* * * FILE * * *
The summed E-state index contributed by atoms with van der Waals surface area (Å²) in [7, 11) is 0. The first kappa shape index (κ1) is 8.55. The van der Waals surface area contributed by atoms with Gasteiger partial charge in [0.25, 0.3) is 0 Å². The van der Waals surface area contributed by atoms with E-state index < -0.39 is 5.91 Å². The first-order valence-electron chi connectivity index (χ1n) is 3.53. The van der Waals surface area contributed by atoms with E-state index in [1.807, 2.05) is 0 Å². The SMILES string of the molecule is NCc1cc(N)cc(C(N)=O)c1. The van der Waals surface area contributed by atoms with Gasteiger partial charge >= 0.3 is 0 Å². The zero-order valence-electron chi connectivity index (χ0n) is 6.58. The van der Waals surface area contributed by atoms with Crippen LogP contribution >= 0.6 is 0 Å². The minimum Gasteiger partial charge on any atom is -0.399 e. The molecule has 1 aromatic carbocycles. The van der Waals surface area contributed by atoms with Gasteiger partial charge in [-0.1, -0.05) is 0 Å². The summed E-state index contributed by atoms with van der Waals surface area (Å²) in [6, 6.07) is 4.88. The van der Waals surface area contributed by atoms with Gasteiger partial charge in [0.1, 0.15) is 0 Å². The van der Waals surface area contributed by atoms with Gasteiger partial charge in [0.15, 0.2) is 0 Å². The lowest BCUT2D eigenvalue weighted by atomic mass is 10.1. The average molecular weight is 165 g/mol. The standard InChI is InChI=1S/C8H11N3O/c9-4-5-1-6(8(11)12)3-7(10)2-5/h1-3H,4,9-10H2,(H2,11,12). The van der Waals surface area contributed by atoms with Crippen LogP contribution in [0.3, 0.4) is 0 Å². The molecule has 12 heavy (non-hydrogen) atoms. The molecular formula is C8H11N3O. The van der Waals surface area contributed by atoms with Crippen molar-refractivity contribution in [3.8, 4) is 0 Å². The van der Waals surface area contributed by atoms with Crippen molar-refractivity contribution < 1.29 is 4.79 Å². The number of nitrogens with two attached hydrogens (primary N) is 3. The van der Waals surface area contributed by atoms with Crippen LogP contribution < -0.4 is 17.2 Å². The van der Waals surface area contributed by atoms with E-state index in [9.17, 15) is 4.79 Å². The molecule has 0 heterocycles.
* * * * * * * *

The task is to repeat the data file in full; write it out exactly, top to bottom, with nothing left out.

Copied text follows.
The summed E-state index contributed by atoms with van der Waals surface area (Å²) in [7, 11) is 0. The first kappa shape index (κ1) is 8.55. The van der Waals surface area contributed by atoms with Gasteiger partial charge in [0.25, 0.3) is 0 Å². The van der Waals surface area contributed by atoms with E-state index < -0.39 is 5.91 Å². The first-order valence-electron chi connectivity index (χ1n) is 3.53. The van der Waals surface area contributed by atoms with E-state index in [1.807, 2.05) is 0 Å². The SMILES string of the molecule is NCc1cc(N)cc(C(N)=O)c1. The van der Waals surface area contributed by atoms with Gasteiger partial charge >= 0.3 is 0 Å². The zero-order valence-electron chi connectivity index (χ0n) is 6.58. The van der Waals surface area contributed by atoms with Crippen LogP contribution >= 0.6 is 0 Å². The minimum Gasteiger partial charge on any atom is -0.399 e. The molecule has 1 aromatic carbocycles. The van der Waals surface area contributed by atoms with Gasteiger partial charge in [-0.1, -0.05) is 0 Å². The summed E-state index contributed by atoms with van der Waals surface area (Å²) in [6, 6.07) is 4.88. The van der Waals surface area contributed by atoms with Gasteiger partial charge in [0.1, 0.15) is 0 Å². The van der Waals surface area contributed by atoms with Gasteiger partial charge in [0.15, 0.2) is 0 Å². The lowest BCUT2D eigenvalue weighted by atomic mass is 10.1. The average molecular weight is 165 g/mol. The standard InChI is InChI=1S/C8H11N3O/c9-4-5-1-6(8(11)12)3-7(10)2-5/h1-3H,4,9-10H2,(H2,11,12). The van der Waals surface area contributed by atoms with Crippen LogP contribution in [0.3, 0.4) is 0 Å². The molecule has 12 heavy (non-hydrogen) atoms. The molecular formula is C8H11N3O. The van der Waals surface area contributed by atoms with Crippen molar-refractivity contribution in [3.8, 4) is 0 Å². The van der Waals surface area contributed by atoms with Crippen molar-refractivity contribution < 1.29 is 4.79 Å². The number of nitrogens with two attached hydrogens (primary N) is 3. The van der Waals surface area contributed by atoms with Crippen LogP contribution < -0.4 is 17.2 Å². The van der Waals surface area contributed by atoms with E-state index in [9.17, 15) is 4.79 Å². The molecule has 0 heterocycles.